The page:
How to use my sb800?


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likewtfyo

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Jan 2, 2007
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#1
I usually can get the settings right when it's off the camera. whenever i take them using it on my camera, the photos usually turn out very very underexposed in the background.
How do i bounce my flash for a nicer light filling the foreground and background. clue me in.
 

#3
I usually can get the settings right when it's off the camera. whenever i take them using it on my camera, the photos usually turn out very very underexposed in the background.
How do i bounce my flash for a nicer light filling the foreground and background. clue me in.
you use the flashed the flash straight on the subject? hmm...
 

sin77

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Nov 28, 2004
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#4
background too far and ceiling too high?
 

geraldkhoo

Senior Member
Jun 15, 2007
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The Tiny Red Dot
sgstrobist.blogspot.com
#6
I usually can get the settings right when it's off the camera. whenever i take them using it on my camera, the photos usually turn out very very underexposed in the background.
How do i bounce my flash for a nicer light filling the foreground and background. clue me in.
There will be situations where the flash cannot reach if the background is too far away. Depending on what you are shooting, how you shoot would make a difference.

For example, if I want to take a night scenery where I want to see the lights of the background, but I am in the foreground, what can I do? If I just use the default flash with the camera settings, I'll get underexposed background and little lights and scenery, and a possibility that my face gets really lit up. For such a thing, you will nead rear-sync flash where you let the camera have time to take the background exposure, and then right before the shutter closes, it will fire the flash just enough to light the subject in the foreground.

However, if you have a situation where you are in a big hall, and it is relatively dim, and you want to take a photo of a fren in the foreground and still capture the background scene, then you may have to have multiple flashes controlled by your flash commander so that the other flashes placed behind the subject would light up your background.

Bounce flash would work if the room is not too large, and the ceiling is not too high. You angle your flash upwards, and you can also use a flash diffuser to "spread" the light". If the room is too large, then the light bounce from the ceiling would not reach the back, or if the ceiling is too high, the light thrown from the flash may not be powerful enough.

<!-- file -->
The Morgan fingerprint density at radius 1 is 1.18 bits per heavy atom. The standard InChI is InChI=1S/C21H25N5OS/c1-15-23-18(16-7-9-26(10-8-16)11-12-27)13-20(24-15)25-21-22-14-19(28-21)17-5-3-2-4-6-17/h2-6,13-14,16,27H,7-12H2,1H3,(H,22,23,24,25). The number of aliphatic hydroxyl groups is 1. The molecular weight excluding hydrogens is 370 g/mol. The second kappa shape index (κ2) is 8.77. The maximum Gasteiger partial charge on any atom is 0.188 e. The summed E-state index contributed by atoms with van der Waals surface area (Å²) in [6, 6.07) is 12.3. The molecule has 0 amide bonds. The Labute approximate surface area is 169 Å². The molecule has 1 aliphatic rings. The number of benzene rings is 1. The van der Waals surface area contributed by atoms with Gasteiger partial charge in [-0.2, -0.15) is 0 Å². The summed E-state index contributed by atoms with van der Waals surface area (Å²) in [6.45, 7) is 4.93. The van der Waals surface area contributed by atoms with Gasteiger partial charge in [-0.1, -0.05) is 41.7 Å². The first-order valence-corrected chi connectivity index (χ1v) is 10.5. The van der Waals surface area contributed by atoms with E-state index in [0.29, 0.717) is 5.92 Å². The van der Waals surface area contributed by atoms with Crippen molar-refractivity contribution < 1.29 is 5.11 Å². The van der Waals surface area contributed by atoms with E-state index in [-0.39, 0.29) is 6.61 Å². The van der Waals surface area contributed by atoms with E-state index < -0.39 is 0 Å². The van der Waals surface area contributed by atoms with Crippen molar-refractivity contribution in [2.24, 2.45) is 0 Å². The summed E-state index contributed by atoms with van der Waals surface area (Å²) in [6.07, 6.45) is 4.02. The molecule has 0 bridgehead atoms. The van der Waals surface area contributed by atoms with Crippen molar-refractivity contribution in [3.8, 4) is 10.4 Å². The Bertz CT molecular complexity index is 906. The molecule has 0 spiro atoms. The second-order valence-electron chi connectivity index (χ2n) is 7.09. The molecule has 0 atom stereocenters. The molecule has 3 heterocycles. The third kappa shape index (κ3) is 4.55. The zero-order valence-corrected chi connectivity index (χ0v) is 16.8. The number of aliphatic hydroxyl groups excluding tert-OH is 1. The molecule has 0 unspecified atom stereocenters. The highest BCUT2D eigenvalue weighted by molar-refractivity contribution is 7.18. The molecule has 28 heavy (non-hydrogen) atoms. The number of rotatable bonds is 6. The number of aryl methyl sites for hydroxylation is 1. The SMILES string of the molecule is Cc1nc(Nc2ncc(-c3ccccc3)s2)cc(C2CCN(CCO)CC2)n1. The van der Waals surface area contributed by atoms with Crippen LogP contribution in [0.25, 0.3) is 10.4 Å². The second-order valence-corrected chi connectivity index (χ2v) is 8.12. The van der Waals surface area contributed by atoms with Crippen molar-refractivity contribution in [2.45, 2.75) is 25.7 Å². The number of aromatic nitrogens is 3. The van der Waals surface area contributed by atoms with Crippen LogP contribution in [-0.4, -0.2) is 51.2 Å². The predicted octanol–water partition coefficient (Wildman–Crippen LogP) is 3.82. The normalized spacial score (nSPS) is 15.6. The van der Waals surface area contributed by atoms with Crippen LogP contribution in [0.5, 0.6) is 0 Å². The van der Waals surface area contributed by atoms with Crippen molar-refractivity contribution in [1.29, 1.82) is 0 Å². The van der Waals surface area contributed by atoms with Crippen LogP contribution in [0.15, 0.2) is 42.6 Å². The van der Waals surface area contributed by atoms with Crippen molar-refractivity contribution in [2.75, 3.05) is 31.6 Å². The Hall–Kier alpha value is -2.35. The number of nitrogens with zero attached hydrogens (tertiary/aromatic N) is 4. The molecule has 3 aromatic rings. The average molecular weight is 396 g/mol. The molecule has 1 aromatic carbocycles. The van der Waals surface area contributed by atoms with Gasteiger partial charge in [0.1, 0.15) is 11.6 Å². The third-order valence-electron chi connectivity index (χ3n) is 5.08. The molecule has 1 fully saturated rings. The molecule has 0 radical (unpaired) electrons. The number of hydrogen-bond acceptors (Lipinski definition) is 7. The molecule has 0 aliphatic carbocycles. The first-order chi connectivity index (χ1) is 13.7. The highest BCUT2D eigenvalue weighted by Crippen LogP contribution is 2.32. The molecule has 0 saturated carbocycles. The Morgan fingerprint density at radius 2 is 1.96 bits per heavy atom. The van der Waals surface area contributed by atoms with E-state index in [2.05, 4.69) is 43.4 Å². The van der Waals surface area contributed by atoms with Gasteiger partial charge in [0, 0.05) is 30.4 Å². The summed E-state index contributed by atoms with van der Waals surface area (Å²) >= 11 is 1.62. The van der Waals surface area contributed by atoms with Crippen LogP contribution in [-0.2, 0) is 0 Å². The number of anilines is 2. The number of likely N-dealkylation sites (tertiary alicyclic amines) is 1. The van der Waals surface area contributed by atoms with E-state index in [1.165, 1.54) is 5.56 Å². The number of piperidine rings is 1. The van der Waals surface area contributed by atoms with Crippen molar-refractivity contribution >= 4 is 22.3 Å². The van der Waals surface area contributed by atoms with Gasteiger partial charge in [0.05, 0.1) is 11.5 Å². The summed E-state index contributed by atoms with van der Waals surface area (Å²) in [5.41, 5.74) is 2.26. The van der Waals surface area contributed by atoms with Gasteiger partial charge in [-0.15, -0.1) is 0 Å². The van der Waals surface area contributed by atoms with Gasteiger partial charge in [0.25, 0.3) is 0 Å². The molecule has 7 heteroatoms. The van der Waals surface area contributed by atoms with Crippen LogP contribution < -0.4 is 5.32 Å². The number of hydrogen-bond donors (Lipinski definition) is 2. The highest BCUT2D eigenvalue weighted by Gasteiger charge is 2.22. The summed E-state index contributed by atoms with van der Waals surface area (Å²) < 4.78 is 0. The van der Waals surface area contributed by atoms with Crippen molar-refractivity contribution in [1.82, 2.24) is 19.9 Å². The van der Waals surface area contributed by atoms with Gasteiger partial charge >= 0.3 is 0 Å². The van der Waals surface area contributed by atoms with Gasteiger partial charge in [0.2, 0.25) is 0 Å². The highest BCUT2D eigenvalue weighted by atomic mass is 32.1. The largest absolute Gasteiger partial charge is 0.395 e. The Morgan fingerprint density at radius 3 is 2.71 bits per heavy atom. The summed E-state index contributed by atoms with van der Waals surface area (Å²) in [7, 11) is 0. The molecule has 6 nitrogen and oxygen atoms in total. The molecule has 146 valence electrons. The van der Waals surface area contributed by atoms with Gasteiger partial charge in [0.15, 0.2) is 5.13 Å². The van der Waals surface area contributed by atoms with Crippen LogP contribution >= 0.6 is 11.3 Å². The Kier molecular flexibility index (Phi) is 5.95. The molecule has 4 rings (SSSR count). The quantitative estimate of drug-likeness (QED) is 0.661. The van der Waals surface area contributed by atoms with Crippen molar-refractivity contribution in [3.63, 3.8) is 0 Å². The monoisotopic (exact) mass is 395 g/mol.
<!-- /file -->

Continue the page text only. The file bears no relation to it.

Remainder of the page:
Having said all this... that is where fast lenses come in. Try a f/1.4 lens in that situation without flash and you may get the results you desire ;)
 

catchlights

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Staff member
Sep 27, 2004
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Punggol, Singapore
www.foto-u.com
#7
I usually can get the settings right when it's off the camera. whenever i take them using it on my camera, the photos usually turn out very very underexposed in the background.
How do i bounce my flash for a nicer light filling the foreground and background. clue me in.
because you shoot with either A or P mode with and without flash,
when without flash, the camera meter the overall scene, and the shutter speed will go as low as possible to expose the subject and background correctly.

when you shoot with flash, the camera default lowest sync speed is set at 1/60s, even with the maximum aperture, this is still not enough to expose for the ambient, but the flash will be the dominating light source, hence the background is underexposed.
 

jnet6

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Apr 21, 2004
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#8
I'm not sure what are you shooting...
But in my case, i'll go full manual mode when i see the results not desire.
first thing is increase your ISO,
2nd, in M mode, decrease your shutter speed to about 1/20~1/45 instead of the usual 1/60 preset by the camera in A/P mode.
3rd, Flash mode to Manual when you are getting inconsistent lighting conditions which cause your iTTL to go haywire.

That should be all. :)
Hope this advice can help you.
 

Jan 12, 2007
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#9
another thing you can do if your taking pictures at night like photos of friends at nightspots, you can do a 1/2 sec exposure with iso at 320/400 and aperture wide open. you can get the backgound lit.

if not follow what the people here have been suggesting, up iso to about 500 to 800 and tune down your flash a little. and try to bounce.
 

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